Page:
Sudan opens borders to Ethiopian refugees

Sitting in front of a rough concrete building, without a door or window, four Ethiopian doctors face some thirty women and men gathered around the table behind which they are standing. One by oneimplores Doctor Daryelowm Guedj.

With his colleagues, he himself fled a few days earlier, in an ambulance, their hospital, located a few kilometers away, on the other side of the border, to escape the aerial bombardments of November 7.

Skin diseases and onset of malnutrition

All four, like more than 13,000 refugees, hurriedly left the Ethiopian region of Tigray, to land here, in neighboring Sudan, in the “Village Eight” camp. In less than ten days, the offensive launched by Prime Minister Abiy Ahmed to regain control of this province, located in the far north of the country, threw more than 25,000 Ethiopians across the border. The first damage of this war can already be seen here.

On a piece of cardboard, Doctor Daryelowm Guedj prescribed a medicine to relieve little Nobil’s cough. Accompanied by his father, the six-year-old then goes to the makeshift pharmacy set up opposite the open-air medical practice. A few meters away, a room accommodates children and pregnant women requiring care. Many, on the spot, suffer from skin diseases or the onset of malnutrition.

The “Village Eight” came out of the ground fourteen years ago, to relocate the villagers whose properties were swallowed up by the double dams of Atbara and Setit. But to cope with the recent influx of Ethiopian survivors, who arrive every day, an entire residential area under construction has turned into a temporary reception center: for the time being, gray houses are lined up. , all identical.

→ EXPLANATION. Ethiopia on the brink of civil war

We form a éfull teamèyou with médecins, nursesères, midwives, nutritionists and laboratory technicians. But we lack mémedicines to treat patients with HIV, high blood pressure and diabetesèyou. We also do not have hygienic protections.énics, deplores Doctor Brhane Tsehaye, who has to be satisfied with drugs delivered by the regional office of the Sudanese Minister of Health.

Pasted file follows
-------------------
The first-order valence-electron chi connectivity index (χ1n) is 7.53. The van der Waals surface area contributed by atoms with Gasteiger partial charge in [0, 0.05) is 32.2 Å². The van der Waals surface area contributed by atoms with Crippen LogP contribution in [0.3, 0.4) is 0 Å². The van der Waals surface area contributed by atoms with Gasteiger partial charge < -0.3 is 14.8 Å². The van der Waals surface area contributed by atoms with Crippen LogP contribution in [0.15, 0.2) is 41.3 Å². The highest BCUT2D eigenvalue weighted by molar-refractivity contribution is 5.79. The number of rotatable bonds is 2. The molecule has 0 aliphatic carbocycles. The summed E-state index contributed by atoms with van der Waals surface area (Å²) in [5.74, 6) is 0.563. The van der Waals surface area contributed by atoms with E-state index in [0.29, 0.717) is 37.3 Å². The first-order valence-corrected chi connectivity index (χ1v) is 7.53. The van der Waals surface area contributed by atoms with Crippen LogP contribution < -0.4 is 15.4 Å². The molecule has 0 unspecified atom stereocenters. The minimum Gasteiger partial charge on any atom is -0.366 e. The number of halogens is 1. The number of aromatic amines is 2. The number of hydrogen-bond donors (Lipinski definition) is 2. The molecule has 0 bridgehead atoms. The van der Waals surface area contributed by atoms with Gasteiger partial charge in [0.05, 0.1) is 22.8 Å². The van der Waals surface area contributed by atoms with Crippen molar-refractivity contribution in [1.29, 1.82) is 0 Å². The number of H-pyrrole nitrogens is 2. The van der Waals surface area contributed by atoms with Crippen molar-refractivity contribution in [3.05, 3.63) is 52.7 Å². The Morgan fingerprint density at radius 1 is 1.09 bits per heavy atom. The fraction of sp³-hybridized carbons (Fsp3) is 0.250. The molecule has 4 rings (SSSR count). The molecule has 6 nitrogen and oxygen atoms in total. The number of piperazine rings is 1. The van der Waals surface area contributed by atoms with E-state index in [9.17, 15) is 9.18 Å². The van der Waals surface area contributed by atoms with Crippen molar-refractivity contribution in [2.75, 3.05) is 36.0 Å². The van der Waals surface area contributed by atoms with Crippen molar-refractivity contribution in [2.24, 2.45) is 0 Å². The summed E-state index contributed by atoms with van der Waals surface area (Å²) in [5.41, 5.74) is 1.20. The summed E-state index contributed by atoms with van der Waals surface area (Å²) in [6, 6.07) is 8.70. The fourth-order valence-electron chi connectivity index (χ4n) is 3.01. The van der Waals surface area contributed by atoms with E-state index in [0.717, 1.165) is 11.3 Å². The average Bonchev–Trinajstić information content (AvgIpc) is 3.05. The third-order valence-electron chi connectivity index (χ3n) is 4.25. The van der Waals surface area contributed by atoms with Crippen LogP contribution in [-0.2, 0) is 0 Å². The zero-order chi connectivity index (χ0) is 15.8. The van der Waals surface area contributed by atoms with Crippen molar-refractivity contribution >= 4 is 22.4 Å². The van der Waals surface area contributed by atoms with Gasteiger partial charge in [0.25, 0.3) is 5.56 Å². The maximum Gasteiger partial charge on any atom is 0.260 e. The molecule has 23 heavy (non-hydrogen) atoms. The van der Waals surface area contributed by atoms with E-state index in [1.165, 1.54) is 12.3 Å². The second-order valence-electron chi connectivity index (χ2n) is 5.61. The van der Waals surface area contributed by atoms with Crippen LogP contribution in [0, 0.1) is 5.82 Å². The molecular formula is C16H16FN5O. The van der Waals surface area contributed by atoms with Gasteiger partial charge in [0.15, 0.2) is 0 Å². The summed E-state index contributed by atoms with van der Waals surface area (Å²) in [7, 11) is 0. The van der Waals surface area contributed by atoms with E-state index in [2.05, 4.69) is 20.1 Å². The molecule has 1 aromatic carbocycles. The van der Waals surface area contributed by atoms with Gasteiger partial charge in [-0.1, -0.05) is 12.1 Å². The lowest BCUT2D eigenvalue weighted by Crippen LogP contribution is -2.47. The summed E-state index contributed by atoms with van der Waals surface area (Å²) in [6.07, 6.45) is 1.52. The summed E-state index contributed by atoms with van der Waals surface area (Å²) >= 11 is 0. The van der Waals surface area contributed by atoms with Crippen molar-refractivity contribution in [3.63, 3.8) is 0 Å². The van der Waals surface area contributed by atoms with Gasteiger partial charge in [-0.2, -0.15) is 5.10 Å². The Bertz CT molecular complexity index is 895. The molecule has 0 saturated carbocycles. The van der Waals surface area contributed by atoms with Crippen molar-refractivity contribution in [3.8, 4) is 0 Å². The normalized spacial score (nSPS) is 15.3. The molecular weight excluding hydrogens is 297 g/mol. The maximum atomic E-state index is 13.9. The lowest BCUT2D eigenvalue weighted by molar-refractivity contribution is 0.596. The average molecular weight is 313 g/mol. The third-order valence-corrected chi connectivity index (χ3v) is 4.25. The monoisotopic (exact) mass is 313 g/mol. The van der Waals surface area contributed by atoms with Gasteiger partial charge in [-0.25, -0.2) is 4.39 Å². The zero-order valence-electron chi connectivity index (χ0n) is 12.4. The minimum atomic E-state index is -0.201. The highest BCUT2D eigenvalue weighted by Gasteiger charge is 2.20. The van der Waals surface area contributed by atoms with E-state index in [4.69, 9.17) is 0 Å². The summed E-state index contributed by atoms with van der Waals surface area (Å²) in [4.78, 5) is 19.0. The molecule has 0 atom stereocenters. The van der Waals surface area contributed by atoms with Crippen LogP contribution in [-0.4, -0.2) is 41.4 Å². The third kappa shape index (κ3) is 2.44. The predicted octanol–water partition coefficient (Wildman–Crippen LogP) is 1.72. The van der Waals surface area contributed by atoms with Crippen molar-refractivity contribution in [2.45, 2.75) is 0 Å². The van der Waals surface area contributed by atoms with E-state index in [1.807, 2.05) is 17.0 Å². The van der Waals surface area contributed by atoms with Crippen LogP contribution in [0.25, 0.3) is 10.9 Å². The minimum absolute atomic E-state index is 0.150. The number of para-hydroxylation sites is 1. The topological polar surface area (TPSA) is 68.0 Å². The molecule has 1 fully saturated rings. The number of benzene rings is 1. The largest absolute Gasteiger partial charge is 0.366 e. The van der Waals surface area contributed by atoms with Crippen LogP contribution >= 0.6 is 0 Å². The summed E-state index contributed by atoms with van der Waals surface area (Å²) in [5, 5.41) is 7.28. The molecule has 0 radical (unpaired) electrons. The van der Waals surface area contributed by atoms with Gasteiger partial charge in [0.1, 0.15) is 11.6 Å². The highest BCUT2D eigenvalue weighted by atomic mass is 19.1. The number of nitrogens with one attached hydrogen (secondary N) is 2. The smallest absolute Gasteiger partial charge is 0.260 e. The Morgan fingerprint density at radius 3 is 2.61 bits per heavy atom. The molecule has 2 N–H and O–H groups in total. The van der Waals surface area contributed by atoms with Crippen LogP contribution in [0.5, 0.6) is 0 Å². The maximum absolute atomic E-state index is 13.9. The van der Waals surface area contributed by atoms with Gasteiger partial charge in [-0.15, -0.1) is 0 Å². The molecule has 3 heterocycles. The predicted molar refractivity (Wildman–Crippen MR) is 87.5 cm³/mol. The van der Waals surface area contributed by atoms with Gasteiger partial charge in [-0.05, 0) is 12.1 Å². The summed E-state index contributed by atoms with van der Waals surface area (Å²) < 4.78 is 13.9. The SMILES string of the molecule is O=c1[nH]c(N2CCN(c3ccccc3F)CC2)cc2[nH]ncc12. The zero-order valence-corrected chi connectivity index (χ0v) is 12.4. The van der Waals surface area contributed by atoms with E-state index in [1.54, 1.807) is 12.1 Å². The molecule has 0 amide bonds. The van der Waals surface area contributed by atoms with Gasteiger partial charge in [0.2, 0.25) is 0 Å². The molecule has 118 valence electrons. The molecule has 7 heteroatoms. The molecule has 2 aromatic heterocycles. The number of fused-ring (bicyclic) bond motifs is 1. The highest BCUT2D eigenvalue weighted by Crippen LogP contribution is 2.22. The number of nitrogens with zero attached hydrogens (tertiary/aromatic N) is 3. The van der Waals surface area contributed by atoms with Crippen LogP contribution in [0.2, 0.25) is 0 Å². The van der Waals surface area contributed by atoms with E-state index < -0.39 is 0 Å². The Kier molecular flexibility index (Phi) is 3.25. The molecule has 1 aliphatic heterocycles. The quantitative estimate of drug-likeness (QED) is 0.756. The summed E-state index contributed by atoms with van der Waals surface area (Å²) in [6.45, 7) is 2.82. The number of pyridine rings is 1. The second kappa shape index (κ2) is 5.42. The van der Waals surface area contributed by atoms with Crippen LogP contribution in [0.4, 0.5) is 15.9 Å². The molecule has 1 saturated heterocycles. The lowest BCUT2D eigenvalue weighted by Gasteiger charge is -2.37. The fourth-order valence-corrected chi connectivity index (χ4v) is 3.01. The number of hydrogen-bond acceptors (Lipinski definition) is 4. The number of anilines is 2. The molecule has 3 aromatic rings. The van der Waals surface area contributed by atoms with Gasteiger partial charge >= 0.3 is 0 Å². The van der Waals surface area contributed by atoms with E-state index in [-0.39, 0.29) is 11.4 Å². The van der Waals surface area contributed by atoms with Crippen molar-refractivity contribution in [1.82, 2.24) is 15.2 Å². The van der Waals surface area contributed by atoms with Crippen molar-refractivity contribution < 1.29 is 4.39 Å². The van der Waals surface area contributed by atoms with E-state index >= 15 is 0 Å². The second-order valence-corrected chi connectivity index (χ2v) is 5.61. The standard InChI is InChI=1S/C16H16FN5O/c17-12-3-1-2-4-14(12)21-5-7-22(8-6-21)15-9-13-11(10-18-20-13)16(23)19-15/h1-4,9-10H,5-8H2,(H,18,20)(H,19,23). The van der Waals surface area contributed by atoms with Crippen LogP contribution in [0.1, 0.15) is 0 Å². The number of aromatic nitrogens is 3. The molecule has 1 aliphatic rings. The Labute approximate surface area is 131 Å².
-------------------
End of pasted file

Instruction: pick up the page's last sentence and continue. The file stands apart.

→ ANALYSIS. The Nobel Peace Prize winner Abiy Ahmed, craftsman of reconciliation in Ethiopia

Eight days after the arrival of the first of these refugees, the local authorities and Sudanese residents are making up for the lack of drinking water, food and medicine. International aid is slow to be channeled.

Risks for the local population

The réfugiés are welcome, says despite everything Mariam Mohammed, a villager who carries a bag of sesame leaves on her head. She contributed to the collective effort by bringing kisras (fermented bread pancakes).

The traditional Sudanese hospitality cannot make us forget that the sustainability of the camp poses real risks to the local community. Wassir Abubakar, director general of the Institute for Endemic Diseases in Gedaref, the nearest town, believes that “Émake a planisolation for éavoid transmission ofinfections in the population. In addition, the increase in demand generates a surge in prices. A bread coûyou dénow 20 Sudanese pounds against two a week ago, notes Ismail Ahmad, administrative director of the south of the locality hosting the camp.

Blamed for his absence the first days, the United Nations High Commissioner for Refugees (UNHCR) finally supported the transfer, Sunday, November 15, of three women about to give birth and Beniam Ahmad, a disabled man , injured in the head and in the eye. Arrived a few hours later, Jens Hesemann, in charge of emergency management within this UN body, argues difficultiesélogistics “. This camp éso supposedé êbe transient, [lUNHCR] notis not supposedé do therefacilities, he pleads.

Colonel Abubakr Abass, who oversaw the operations and led the refugees who came on foot to the camp, fears that if the humanitarian aid does not materialize, the inhabitants end up protesting. Both against the abandonment of their Frères éEthiopians and the deterioration of their own living conditions.


The causes of the civil war in Ethiopia

Prime Minister Abiy Ahmed ousted majority of Tigrayans after his election in 2018 of the ruling coalition, accused of human rights violations and corruption. Before excluding them from the Prosperity Party which he founded in December 2019.

On September 11, 2020, Tigray holds its own elections, despite the official postponement. But it is the attack on a base of the Northern Command, a government military unit in the heart of this province, which sinks the country into war. The Amharas militias join the federal army while massacres targeting the Amharas were allegedly committed by the Front for the Liberation of the People of Tigray.


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